21. Motive Power Here is NPL's Class 08 shunter pushing a very tired looking ex-LNER 20ton brake van. This has been modified to take the LiPo battery that provides the power for the 08, which involved fitting doors to the verandah at one end to hide the battery, and making the body into a "lift off" unit, complete with Gilbert Ellis, the ever watchful guard! This is the view with the body removed. I folded up a simple battery holder from 22g sheet steel, and the battery is just a push fit in this - the contacts are on a bit of circuit board, contact is made by a foam pressure pad, because try as I might, I could see no way of fitting even the tiniest switch without butchering the body even further. Apart from drilling two small holes in the chassis for the connecting cables, and a little hole in the exhaust vent to see the receiver LED, the loco itself is quite standard, the Deltang receiver going in the same place as the DCC chip did before. (In case you wonder, one of my neighbour's young children managed to wipe away some of the smaller details from the loco before I retrieved it !!) This is the view from the other side, showing the Pololu voltage regulator which maintains a constant 8.4 volts to the receiver regardless of the battery output voltage. You can just see the connecting cables to the loco under the buffer beam, and the foam pad that keeps the battery contacts. The two vehicles are joined in holy matrimony by Kadee couplers with the tails removed, because they will never be divorced! Having a separate vehicle for the power supply does mean some loss of useful space in a siding, for example, but it also allows for a much larger battery (600mAh) than would be possible if it were fitted inside the loco, and in fact the Bachmann 08 is made in such a way that it would be difficult to fit anything but a tiny battery, which would have only a very short runtime. When I first started looking into battery/RC I used an old Hornby Hymek with a ringfield motor as a test bed, and of course, there is loads of space for batteries, directional lighting and so on in that, and smaller locos do present a challenge, but the resulting degree of slow speed control has to be seen to be believed, plus rusty rails and very little wiring, except for the point servos and lighting! Best, Mike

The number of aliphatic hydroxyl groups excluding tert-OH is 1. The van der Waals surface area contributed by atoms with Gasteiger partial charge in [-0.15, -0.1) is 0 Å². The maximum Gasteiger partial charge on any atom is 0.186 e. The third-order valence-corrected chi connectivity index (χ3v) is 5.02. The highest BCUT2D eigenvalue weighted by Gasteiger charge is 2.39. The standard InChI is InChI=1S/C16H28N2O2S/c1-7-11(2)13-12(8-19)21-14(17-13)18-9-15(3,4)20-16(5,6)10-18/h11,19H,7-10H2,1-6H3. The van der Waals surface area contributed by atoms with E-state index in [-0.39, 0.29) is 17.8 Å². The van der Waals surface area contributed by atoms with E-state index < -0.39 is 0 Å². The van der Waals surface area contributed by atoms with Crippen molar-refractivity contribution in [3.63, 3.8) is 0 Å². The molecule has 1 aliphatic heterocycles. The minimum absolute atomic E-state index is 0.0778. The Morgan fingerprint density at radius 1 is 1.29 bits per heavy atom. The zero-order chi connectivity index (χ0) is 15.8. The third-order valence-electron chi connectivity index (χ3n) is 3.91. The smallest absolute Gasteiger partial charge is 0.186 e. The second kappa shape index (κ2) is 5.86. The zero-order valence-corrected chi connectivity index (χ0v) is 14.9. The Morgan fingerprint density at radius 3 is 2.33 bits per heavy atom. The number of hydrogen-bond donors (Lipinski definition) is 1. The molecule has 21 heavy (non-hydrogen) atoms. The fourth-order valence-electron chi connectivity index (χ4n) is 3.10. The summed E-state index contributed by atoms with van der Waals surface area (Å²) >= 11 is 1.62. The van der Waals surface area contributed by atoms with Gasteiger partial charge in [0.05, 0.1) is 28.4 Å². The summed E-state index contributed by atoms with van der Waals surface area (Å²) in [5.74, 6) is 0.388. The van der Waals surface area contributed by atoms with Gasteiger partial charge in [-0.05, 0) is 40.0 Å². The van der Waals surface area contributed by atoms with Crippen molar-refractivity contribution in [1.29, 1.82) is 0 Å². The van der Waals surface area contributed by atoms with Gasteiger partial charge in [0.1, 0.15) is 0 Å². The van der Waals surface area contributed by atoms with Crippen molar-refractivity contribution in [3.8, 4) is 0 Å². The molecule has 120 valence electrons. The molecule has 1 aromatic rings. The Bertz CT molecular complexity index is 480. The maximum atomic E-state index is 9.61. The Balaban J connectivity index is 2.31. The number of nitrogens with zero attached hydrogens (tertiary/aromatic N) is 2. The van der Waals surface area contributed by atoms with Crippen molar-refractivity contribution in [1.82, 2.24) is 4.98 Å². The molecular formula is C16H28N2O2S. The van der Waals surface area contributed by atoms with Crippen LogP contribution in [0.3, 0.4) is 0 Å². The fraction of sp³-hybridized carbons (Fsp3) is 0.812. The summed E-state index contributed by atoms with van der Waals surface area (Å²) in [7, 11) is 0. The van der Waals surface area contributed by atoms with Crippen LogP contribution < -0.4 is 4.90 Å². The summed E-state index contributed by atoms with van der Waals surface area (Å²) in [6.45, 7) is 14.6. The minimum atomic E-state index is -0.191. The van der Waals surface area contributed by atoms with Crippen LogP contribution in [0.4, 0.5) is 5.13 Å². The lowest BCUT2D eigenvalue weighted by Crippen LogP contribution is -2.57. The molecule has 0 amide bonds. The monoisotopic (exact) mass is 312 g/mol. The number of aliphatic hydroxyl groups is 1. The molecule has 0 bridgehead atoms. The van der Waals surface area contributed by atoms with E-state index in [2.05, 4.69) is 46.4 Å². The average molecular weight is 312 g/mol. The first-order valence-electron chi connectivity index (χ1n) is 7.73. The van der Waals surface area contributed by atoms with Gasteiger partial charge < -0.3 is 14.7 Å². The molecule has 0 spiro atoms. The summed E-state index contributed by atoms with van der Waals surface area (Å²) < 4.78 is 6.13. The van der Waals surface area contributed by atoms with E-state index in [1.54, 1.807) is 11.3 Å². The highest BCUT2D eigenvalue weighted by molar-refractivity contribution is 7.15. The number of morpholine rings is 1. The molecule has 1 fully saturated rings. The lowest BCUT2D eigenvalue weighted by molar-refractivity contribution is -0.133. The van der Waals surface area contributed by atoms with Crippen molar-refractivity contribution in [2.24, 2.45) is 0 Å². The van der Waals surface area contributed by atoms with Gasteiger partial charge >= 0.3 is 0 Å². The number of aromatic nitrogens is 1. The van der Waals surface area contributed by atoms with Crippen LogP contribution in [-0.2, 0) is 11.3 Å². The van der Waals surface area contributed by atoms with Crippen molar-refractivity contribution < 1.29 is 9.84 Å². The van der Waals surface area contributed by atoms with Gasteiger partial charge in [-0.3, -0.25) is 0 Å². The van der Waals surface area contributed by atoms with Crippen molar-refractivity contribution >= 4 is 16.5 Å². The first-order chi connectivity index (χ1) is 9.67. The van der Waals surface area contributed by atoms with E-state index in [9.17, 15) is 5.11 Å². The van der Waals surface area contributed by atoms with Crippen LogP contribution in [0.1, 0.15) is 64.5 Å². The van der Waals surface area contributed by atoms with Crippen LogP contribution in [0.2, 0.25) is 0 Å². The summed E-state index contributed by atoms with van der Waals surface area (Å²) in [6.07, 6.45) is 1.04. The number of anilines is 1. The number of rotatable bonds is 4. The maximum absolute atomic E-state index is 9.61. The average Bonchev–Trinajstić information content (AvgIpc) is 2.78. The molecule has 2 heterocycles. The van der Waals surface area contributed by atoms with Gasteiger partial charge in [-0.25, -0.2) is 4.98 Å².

22. Thanks again, Kevin! With a small layout only a few bits of rolling stock are needed - too many and it looks overcrowded; same goes for motor vehicles, although in the fifties there were lots more trucks in yards than is common now, but it's possible to swap them around and get a totally different look! I like your latest tiny diorama - very good! Cheers, Mike